Chicago, IL:Janina Wasilewski, who was deported in May 2007, received a warm welcome at O’Hare airport Monday afternoon from her husband Tony and dozens of other friends and supporters. Janina had left behind her husband, her house, her family business, and her friends after living in Chicago’s Polish community for 18 years. The family’s story was documented in the film Tony and Janina’s American Wedding by Chicago-area filmmaker Ruth Leitman, which premiered last fall.
Janina returns to Chicago after a four-year legal and advocacy struggle led by Tony, the Polish Initiative of Chicago, the Illinois Coalition for Immigrant and Refugee Rights (ICIRR), filmmaker Ruth Leitman, US Rep. Luis Gutierrez, and other allies. “We are all overjoyed that this day has finally arrived,” said Monika Starczuk, a leader of the Polish Initiative of Chicago and citizenship program coordinator for ICIRR. “We have all worked very hard to help Tony and Janina reunite and resume their lives together here in Chicago.”
Janina arrived in the US in 1989. She and Tony married in 1993, and together they lived the American Dream: They founded a successful cleaning service, bought a house in the Chicago suburbs, and raised their US-born son Brian. Yet Janina was forced to depart in 2007 when the last appeals in her asylum case ran out. Since then, Tony and his supporters waged a public campaign to bring Janina back: Tony, who became a US citizen shortly after Janina’s deportation, testified before the House Immigration Subcommittee, spoke at rallies, and worked with members of Congress and other elected officials. He and Janina also worked with local filmmaker Ruth Leitman to document their struggle.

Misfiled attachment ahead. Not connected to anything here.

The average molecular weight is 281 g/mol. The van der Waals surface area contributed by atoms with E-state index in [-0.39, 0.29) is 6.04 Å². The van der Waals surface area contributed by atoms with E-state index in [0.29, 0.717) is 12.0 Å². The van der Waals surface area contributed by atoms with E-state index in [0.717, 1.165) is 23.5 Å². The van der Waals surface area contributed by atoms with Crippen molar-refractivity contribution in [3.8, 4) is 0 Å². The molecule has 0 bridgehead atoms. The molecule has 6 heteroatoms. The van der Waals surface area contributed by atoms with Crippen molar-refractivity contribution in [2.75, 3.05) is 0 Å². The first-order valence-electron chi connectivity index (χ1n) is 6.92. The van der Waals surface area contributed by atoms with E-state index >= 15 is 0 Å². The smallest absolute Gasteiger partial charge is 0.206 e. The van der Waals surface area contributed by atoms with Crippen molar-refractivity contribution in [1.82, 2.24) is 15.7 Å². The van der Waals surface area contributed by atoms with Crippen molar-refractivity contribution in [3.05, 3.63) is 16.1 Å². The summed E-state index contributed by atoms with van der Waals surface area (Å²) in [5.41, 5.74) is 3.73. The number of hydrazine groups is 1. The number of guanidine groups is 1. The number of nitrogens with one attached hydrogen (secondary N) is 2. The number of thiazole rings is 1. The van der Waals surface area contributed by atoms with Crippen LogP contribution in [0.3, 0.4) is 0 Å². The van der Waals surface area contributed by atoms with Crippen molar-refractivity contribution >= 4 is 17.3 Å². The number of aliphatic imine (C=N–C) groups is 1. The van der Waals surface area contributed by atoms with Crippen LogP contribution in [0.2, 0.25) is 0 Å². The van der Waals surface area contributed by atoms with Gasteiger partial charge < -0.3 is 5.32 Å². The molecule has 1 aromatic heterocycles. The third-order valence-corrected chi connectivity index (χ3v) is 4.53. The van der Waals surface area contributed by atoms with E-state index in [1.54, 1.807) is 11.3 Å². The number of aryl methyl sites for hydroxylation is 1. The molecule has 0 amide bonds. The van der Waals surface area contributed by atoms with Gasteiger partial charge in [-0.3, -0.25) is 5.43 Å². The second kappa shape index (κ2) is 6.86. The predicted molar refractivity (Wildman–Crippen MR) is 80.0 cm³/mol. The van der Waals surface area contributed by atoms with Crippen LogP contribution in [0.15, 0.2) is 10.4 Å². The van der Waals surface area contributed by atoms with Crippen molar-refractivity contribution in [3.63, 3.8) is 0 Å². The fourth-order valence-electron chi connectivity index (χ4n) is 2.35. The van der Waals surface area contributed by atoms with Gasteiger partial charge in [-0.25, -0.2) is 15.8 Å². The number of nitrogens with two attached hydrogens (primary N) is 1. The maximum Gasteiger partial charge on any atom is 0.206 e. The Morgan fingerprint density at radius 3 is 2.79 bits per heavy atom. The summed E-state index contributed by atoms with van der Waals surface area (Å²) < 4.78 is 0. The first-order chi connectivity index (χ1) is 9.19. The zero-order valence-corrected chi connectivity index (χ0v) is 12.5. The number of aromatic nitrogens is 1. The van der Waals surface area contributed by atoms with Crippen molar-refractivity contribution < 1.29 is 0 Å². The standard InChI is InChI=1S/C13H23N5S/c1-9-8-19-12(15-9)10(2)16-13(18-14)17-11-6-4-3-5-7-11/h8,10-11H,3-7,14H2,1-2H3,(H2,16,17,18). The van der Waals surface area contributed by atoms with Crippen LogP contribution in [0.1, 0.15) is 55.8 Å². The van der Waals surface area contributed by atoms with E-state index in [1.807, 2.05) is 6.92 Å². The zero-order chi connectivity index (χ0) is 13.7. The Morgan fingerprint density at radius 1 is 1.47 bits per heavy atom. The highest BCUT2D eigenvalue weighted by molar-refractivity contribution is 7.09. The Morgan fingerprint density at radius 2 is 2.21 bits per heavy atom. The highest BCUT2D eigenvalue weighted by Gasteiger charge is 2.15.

The separation took a severe toll on the entire family: Without Janina’s management, the business nosedived. Tony lost the house to foreclosure, and spent hundreds of thousands of dollars supporting Janina, traveling to Poland to visit her and Brian (who went to Poland with his mother), and working with lawyers on the case. Tony’s health also suffered from the stress. Janina struggled financially in Poland, and Brian spent key years in his childhood without his father. Ultimately, the hardship of separation proved severe enough to meet the “extreme hardship” standard needed to waive the legal bars that kept Janina out of the United States despite being married to a US citizen.
"It should not come to this,” said US Congressman Luis Gutierrez, who had invited Tony to testify in Congress and who has been one of the family’s champions. “To me, a US citizen whose spouse and child are uprooted to another country is the very definition of 'extreme hardship.' It should be a matter of policy and practice that the spouses and parents of US citizens are kept together and not deported unless there is a serious criminal history that warrants harsh measures. Reuniting an American family ought to be the default for our immigration laws, not splitting one apart."
While celebrating the reunion of the Wasilewski family, ICIRR renewed its call on the Obama Administration to stop deportations that separate families and to offer relief to immigrants with US citizen family members, like Janina. “This administration has deported more than one million people since taking office,” said Fred Tsao, ICIRR policy director. “If this administration truly values families, it must find ways to stop families like the Wasilewskis from being ripped apart. It should not take a foreclosure, a collapsed family business, a heart attack, thousands of dollars of legal fees, and a motion picture to keep a family together.”
The Illinois Coalition for Immigrant and Refugee Rights is a state wide coalition of 138 organizations dedicated to promoting the rights of immigrants and refugees to full and equal participation in the civic, cultural, social, and political life of our diverse society.